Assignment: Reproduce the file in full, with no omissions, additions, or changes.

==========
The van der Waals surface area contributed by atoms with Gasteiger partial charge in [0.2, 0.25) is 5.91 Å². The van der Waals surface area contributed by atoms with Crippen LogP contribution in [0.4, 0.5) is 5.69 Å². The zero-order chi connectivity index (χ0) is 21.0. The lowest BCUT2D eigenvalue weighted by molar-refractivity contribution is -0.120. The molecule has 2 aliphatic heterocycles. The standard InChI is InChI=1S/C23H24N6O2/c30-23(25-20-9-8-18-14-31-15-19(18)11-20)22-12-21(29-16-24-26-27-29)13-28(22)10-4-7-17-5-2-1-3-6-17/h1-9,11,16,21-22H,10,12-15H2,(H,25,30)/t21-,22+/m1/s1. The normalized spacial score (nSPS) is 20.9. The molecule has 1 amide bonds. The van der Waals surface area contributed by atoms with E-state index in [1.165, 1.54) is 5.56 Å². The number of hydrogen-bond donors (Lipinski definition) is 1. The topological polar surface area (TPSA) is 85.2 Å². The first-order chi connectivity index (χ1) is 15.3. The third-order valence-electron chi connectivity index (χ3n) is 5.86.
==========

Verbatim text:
The van der Waals surface area contributed by atoms with Gasteiger partial charge in [0.2, 0.25) is 5.91 Å². The van der Waals surface area contributed by atoms with Crippen LogP contribution in [0.4, 0.5) is 5.69 Å². The zero-order chi connectivity index (χ0) is 21.0. The lowest BCUT2D eigenvalue weighted by molar-refractivity contribution is -0.120. The molecule has 2 aliphatic heterocycles. The standard InChI is InChI=1S/C23H24N6O2/c30-23(25-20-9-8-18-14-31-15-19(18)11-20)22-12-21(29-16-24-26-27-29)13-28(22)10-4-7-17-5-2-1-3-6-17/h1-9,11,16,21-22H,10,12-15H2,(H,25,30)/t21-,22+/m1/s1. The normalized spacial score (nSPS) is 20.9. The molecule has 1 amide bonds. The van der Waals surface area contributed by atoms with E-state index in [1.165, 1.54) is 5.56 Å². The number of hydrogen-bond donors (Lipinski definition) is 1. The topological polar surface area (TPSA) is 85.2 Å². The first-order chi connectivity index (χ1) is 15.3. The third-order valence-electron chi connectivity index (χ3n) is 5.86.